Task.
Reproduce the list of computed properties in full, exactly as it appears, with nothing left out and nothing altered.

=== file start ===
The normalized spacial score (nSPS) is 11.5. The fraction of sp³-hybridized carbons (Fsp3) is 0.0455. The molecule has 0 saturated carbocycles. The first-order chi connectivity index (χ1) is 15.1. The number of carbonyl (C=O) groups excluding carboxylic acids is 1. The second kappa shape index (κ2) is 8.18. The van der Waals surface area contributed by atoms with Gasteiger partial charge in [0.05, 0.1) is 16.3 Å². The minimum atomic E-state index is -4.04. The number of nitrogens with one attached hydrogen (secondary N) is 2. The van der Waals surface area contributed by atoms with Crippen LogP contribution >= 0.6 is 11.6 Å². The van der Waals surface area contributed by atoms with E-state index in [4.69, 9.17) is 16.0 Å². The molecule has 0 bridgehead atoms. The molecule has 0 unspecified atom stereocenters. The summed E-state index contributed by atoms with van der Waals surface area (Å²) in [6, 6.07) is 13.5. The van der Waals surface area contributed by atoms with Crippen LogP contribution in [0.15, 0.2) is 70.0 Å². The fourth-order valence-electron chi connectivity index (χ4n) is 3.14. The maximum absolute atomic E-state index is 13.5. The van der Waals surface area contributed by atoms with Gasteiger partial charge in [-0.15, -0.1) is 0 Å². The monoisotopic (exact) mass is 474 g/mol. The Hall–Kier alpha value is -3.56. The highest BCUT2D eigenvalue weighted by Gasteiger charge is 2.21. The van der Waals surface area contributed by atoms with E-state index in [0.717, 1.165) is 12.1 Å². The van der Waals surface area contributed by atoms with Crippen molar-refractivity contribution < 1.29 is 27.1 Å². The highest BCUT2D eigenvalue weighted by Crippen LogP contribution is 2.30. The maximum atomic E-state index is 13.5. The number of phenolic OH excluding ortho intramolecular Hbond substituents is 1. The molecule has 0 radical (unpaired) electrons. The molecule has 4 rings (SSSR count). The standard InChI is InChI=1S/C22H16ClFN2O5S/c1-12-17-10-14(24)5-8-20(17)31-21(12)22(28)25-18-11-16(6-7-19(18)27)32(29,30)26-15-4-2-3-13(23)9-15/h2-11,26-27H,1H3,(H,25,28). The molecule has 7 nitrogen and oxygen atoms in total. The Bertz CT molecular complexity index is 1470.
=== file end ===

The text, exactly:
The normalized spacial score (nSPS) is 11.5. The fraction of sp³-hybridized carbons (Fsp3) is 0.0455. The molecule has 0 saturated carbocycles. The first-order chi connectivity index (χ1) is 15.1. The number of carbonyl (C=O) groups excluding carboxylic acids is 1. The second kappa shape index (κ2) is 8.18. The van der Waals surface area contributed by atoms with Gasteiger partial charge in [0.05, 0.1) is 16.3 Å². The minimum atomic E-state index is -4.04. The number of nitrogens with one attached hydrogen (secondary N) is 2. The van der Waals surface area contributed by atoms with Crippen LogP contribution >= 0.6 is 11.6 Å². The van der Waals surface area contributed by atoms with E-state index in [4.69, 9.17) is 16.0 Å². The molecule has 0 bridgehead atoms. The molecule has 0 unspecified atom stereocenters. The summed E-state index contributed by atoms with van der Waals surface area (Å²) in [6, 6.07) is 13.5. The van der Waals surface area contributed by atoms with Crippen LogP contribution in [0.15, 0.2) is 70.0 Å². The fourth-order valence-electron chi connectivity index (χ4n) is 3.14. The maximum absolute atomic E-state index is 13.5. The van der Waals surface area contributed by atoms with Gasteiger partial charge in [-0.15, -0.1) is 0 Å². The monoisotopic (exact) mass is 474 g/mol. The Hall–Kier alpha value is -3.56. The highest BCUT2D eigenvalue weighted by Gasteiger charge is 2.21. The van der Waals surface area contributed by atoms with E-state index in [0.717, 1.165) is 12.1 Å². The van der Waals surface area contributed by atoms with Crippen molar-refractivity contribution < 1.29 is 27.1 Å². The highest BCUT2D eigenvalue weighted by Crippen LogP contribution is 2.30. The maximum atomic E-state index is 13.5. The number of phenolic OH excluding ortho intramolecular Hbond substituents is 1. The molecule has 0 radical (unpaired) electrons. The molecule has 4 rings (SSSR count). The standard InChI is InChI=1S/C22H16ClFN2O5S/c1-12-17-10-14(24)5-8-20(17)31-21(12)22(28)25-18-11-16(6-7-19(18)27)32(29,30)26-15-4-2-3-13(23)9-15/h2-11,26-27H,1H3,(H,25,28). The molecule has 7 nitrogen and oxygen atoms in total. The Bertz CT molecular complexity index is 1470.